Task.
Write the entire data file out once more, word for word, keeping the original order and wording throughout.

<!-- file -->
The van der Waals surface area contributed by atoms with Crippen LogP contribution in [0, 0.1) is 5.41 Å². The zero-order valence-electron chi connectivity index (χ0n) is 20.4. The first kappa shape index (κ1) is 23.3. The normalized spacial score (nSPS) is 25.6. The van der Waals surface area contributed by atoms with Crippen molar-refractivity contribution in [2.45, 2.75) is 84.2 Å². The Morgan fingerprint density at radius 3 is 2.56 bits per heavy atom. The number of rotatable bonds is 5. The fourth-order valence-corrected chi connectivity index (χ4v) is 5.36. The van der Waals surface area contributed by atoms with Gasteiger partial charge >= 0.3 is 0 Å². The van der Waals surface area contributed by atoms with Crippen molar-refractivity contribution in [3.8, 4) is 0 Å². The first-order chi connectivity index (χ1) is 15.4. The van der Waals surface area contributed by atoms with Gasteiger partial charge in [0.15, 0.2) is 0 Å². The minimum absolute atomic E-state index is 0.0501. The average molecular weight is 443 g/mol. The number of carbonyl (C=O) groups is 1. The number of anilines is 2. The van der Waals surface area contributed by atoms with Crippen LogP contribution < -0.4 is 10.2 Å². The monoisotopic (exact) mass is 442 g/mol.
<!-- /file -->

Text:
The van der Waals surface area contributed by atoms with Crippen LogP contribution in [0, 0.1) is 5.41 Å². The zero-order valence-electron chi connectivity index (χ0n) is 20.4. The first kappa shape index (κ1) is 23.3. The normalized spacial score (nSPS) is 25.6. The van der Waals surface area contributed by atoms with Crippen molar-refractivity contribution in [2.45, 2.75) is 84.2 Å². The Morgan fingerprint density at radius 3 is 2.56 bits per heavy atom. The number of rotatable bonds is 5. The fourth-order valence-corrected chi connectivity index (χ4v) is 5.36. The van der Waals surface area contributed by atoms with Gasteiger partial charge >= 0.3 is 0 Å². The van der Waals surface area contributed by atoms with Crippen molar-refractivity contribution in [3.8, 4) is 0 Å². The first-order chi connectivity index (χ1) is 15.4. The van der Waals surface area contributed by atoms with Gasteiger partial charge in [0.15, 0.2) is 0 Å². The minimum absolute atomic E-state index is 0.0501. The average molecular weight is 443 g/mol. The number of carbonyl (C=O) groups is 1. The number of anilines is 2. The van der Waals surface area contributed by atoms with Crippen LogP contribution < -0.4 is 10.2 Å². The monoisotopic (exact) mass is 442 g/mol.